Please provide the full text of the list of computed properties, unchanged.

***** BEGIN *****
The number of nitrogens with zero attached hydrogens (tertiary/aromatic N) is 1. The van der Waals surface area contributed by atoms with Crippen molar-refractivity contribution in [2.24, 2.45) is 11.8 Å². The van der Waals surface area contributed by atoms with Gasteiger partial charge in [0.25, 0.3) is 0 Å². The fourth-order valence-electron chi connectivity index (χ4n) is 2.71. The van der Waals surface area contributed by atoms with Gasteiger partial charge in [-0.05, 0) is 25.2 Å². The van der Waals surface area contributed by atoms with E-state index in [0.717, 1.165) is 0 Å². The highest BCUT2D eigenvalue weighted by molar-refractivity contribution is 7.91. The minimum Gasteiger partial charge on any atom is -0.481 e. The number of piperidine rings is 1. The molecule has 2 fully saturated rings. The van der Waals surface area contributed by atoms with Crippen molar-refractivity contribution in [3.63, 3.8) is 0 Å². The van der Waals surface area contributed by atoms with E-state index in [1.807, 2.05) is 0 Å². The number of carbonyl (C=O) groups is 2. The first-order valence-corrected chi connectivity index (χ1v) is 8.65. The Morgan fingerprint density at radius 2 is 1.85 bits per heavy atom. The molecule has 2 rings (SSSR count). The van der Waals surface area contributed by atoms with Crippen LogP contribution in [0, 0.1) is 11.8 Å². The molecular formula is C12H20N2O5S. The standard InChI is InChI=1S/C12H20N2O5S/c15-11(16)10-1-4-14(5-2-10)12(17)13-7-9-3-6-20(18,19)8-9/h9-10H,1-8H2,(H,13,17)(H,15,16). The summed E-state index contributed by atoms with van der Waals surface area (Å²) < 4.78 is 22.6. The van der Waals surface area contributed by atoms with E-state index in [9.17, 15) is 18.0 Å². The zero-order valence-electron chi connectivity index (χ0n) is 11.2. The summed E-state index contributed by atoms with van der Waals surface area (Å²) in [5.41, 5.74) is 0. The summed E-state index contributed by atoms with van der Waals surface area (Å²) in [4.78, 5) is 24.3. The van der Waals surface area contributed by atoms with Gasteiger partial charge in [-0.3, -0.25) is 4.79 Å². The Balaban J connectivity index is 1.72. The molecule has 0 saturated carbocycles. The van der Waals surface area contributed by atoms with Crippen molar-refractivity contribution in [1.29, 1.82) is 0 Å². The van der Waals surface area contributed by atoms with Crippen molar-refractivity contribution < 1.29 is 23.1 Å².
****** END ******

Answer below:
The number of nitrogens with zero attached hydrogens (tertiary/aromatic N) is 1. The van der Waals surface area contributed by atoms with Crippen molar-refractivity contribution in [2.24, 2.45) is 11.8 Å². The van der Waals surface area contributed by atoms with Gasteiger partial charge in [0.25, 0.3) is 0 Å². The fourth-order valence-electron chi connectivity index (χ4n) is 2.71. The van der Waals surface area contributed by atoms with Gasteiger partial charge in [-0.05, 0) is 25.2 Å². The van der Waals surface area contributed by atoms with E-state index in [0.717, 1.165) is 0 Å². The highest BCUT2D eigenvalue weighted by molar-refractivity contribution is 7.91. The minimum Gasteiger partial charge on any atom is -0.481 e. The number of piperidine rings is 1. The molecule has 2 fully saturated rings. The van der Waals surface area contributed by atoms with Crippen molar-refractivity contribution in [3.63, 3.8) is 0 Å². The van der Waals surface area contributed by atoms with E-state index in [1.807, 2.05) is 0 Å². The number of carbonyl (C=O) groups is 2. The first-order valence-corrected chi connectivity index (χ1v) is 8.65. The Morgan fingerprint density at radius 2 is 1.85 bits per heavy atom. The molecule has 2 rings (SSSR count). The van der Waals surface area contributed by atoms with Crippen LogP contribution in [0, 0.1) is 11.8 Å². The molecular formula is C12H20N2O5S. The standard InChI is InChI=1S/C12H20N2O5S/c15-11(16)10-1-4-14(5-2-10)12(17)13-7-9-3-6-20(18,19)8-9/h9-10H,1-8H2,(H,13,17)(H,15,16). The summed E-state index contributed by atoms with van der Waals surface area (Å²) < 4.78 is 22.6. The van der Waals surface area contributed by atoms with E-state index in [9.17, 15) is 18.0 Å². The zero-order valence-electron chi connectivity index (χ0n) is 11.2. The summed E-state index contributed by atoms with van der Waals surface area (Å²) in [5.41, 5.74) is 0. The summed E-state index contributed by atoms with van der Waals surface area (Å²) in [4.78, 5) is 24.3. The van der Waals surface area contributed by atoms with Gasteiger partial charge in [-0.3, -0.25) is 4.79 Å². The Balaban J connectivity index is 1.72. The molecule has 0 saturated carbocycles. The van der Waals surface area contributed by atoms with Crippen molar-refractivity contribution in [1.29, 1.82) is 0 Å². The van der Waals surface area contributed by atoms with Crippen molar-refractivity contribution < 1.29 is 23.1 Å².